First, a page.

Saturday, February 12, 2011

the road not taken

"Two roads diverged in a wood, and I --
I took the one less traveled by,
And that has made all the difference."

robert frost wrote these lines in the classic poem 'the road not taken' in 1920. ever since i had to memorize it in the third or fourth grade i have loved it. there have been so many moments where i have felt like i've taken that road, and it really has made all the difference. today was one of those days. literally. we drove around the country side in our little three by three by three mini bus. see below. (it was a tight squeeze, but it wouldn't have been better any other way).

today was less of a sight-seeing adventure and more of a get lost in the country side kind of deal. allison and i claimed the front seat (yes!) and became the official radio controllers and map navigators. for the first couple of hours everyone was mostly asleep (i'll admit, i had a few dozy periods) but after hitting a little gas station market and getting some treats i was ready to get serious. we headed back out on the freeway, saw a sign for ancient roman ruins, and decided why not? we went for it. we followed a few signs for this town called 'jublains' and then the signs disappeared, and we were basically lost. allison and i pulled out the map, a legitimate, old school map, and became official navigators. we deemed ourselves gwen and the map kid, (i'm gwen). you have to have neat navigation names when using a real nap (plus everyone else was asleep so nothing was keeping us from acting like crazy kids) and tried to find any sign of the little teesny towns we were driving through. no luck. it was alright though because we were getting a delightful taste of the rolling hills, furry cows, blue skies, little farms, and all around perfection that is french countryside. after completely giving up on the ruins and getting on a road big enough to make the map we found another sign for the ruins. the road not taken. we decided to take it, and then decided that we were probably the only 'tourists' to ever venture this way. let me tell you, it was worth it. our little countryside drive made all the difference. i loved navigating us through little towns all the way back into chartres. we took the road less travelled by, and we saw beauty that was literally indescribable. what a perfect way to end such a wonderful trip. moral of the story: when you get the chance, take that less traveled road.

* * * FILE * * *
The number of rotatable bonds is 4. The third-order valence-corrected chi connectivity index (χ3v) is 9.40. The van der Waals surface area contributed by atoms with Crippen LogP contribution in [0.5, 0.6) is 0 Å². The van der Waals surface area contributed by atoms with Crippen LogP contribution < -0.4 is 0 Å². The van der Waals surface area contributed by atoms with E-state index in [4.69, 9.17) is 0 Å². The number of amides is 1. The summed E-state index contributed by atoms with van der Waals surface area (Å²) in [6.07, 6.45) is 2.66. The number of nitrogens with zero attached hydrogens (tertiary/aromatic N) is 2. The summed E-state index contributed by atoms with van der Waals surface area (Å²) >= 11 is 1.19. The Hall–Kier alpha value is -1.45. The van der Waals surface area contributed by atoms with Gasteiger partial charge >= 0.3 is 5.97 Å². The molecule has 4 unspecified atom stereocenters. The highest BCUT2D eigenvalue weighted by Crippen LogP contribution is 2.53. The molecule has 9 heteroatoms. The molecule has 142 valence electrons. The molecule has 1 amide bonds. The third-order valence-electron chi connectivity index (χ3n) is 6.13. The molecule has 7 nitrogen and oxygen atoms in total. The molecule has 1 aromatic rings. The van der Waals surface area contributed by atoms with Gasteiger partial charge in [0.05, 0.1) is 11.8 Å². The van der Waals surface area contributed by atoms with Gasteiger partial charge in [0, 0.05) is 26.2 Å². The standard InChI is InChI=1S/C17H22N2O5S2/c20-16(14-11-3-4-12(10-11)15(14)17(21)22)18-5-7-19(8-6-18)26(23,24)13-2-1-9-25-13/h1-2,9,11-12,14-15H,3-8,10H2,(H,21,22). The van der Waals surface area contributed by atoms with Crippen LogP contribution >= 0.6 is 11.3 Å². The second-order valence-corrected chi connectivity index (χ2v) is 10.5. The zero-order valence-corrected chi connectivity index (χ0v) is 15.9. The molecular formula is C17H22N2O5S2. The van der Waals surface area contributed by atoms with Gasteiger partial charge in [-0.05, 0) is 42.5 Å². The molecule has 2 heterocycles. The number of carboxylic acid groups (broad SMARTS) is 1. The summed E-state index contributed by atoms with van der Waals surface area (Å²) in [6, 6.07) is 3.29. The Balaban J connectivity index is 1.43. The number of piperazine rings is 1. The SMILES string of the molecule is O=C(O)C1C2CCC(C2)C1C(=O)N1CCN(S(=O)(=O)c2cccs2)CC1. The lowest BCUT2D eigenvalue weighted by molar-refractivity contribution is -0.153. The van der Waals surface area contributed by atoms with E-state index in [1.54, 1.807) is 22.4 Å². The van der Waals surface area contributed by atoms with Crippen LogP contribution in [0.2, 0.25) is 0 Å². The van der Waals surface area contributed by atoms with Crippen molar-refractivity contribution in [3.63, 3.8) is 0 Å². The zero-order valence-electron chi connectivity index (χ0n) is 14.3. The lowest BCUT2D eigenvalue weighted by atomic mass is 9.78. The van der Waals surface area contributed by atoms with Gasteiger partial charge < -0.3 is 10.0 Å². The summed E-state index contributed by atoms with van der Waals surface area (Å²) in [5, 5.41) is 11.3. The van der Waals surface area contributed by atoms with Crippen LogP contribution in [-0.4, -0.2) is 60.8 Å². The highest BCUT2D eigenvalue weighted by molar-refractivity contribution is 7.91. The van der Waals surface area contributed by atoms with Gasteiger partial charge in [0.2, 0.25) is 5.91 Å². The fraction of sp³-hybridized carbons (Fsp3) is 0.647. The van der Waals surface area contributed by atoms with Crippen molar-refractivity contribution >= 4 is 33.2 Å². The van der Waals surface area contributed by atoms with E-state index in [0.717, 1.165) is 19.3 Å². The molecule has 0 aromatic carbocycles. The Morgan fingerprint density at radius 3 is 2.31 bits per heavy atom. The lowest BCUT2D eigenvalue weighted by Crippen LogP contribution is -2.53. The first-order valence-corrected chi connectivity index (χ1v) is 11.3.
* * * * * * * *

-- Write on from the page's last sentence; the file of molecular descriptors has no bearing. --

our 'real' map
meet the map kid and gwen
and now, for some of our adventures:
we started the day off on a little beach port island called St. Malo,
i still can't get over the ocean.
sunrise over this quaint little town
me in malo
okay i apologize but i HAD to post this.
i took several of these today. so great.
they were missing out!
french cows are furrier.
(please forgive my through the window driving shots!)
when we hit the little gas station market i was determined to find a delightful treat, and that i did. i bought us some 'scoubidou' which is apparently french candy boondoggle. (remember boondoggle?) after about five minutes of trying to remember allison and i finally figured it out and made some quality treats that everyone else got to eat. operation begin acting like little kids.
allison with her 4 by 4
yeah, that's a boondoggle fish.
treats being eaten
once we got to the roman ruins we decided we needed to stretch our legs and all get a little riled up. allison had the grand idea to play a little game. first we decided on a some 'gauls and romans' (a roman ruin take on cowboys and indians) and when that wasn't the most successful, we changed to capture the flag. we picked teams and everything. allison's scarf from israel became one flag, and mine from france the other. we then started a seriously intense game of capture the flag in the ruins of the roman fortress from two thousand years ago. how many people can say they have done that? road less traveled my friends. it was SO fun. and though there was no winner, i got really, really close.
group at the ruins
wet shoes and ruins - too much running around like a crazy kid in the wet grass
our battlegrounds
(they even kept the little museum open late for us - unheard of in france - probably because we are the only visitors they have seen in years!)
what the fortress once looked like
quality hideout
the french team. (the almost victors)
the israeli team (unfair advantage)
after our game we were all hungry for lunch. we ventured through a few one-creperie towns until jamie declared that she was having a kebab no matter what. we made our way into this deserted little middle of nowhere place and were greeted with a 'deviation' or detour sign. we took it and what do you know. star kebabs. and here are our star kebab eaters. 3 in a row?
seriously so good.
and now for a quality sequence of through the window/ windshield country side shots.
i wish i could have stopped every few feet to take pictures, but alas, this was the best i could do.
please imagine you are listening to french radio - 'Nostalgi' our favorite channel.
pretty ponies.
green grass
heavenly skies
so much sunshine
after our country adventures we made it to chartre, a very famous cathedral.
i mostly liked this little cabbage growing outside the cathedral the best.
but chartre was neat too.
it was a good day. moral of the post: take the road not taken, and act like you are in the third grade all over again, because you will not be sorry.

1 comment:

  1. Mads, you know why I love this blog so much? Because I learn things about France, about history, about life lessons and about you!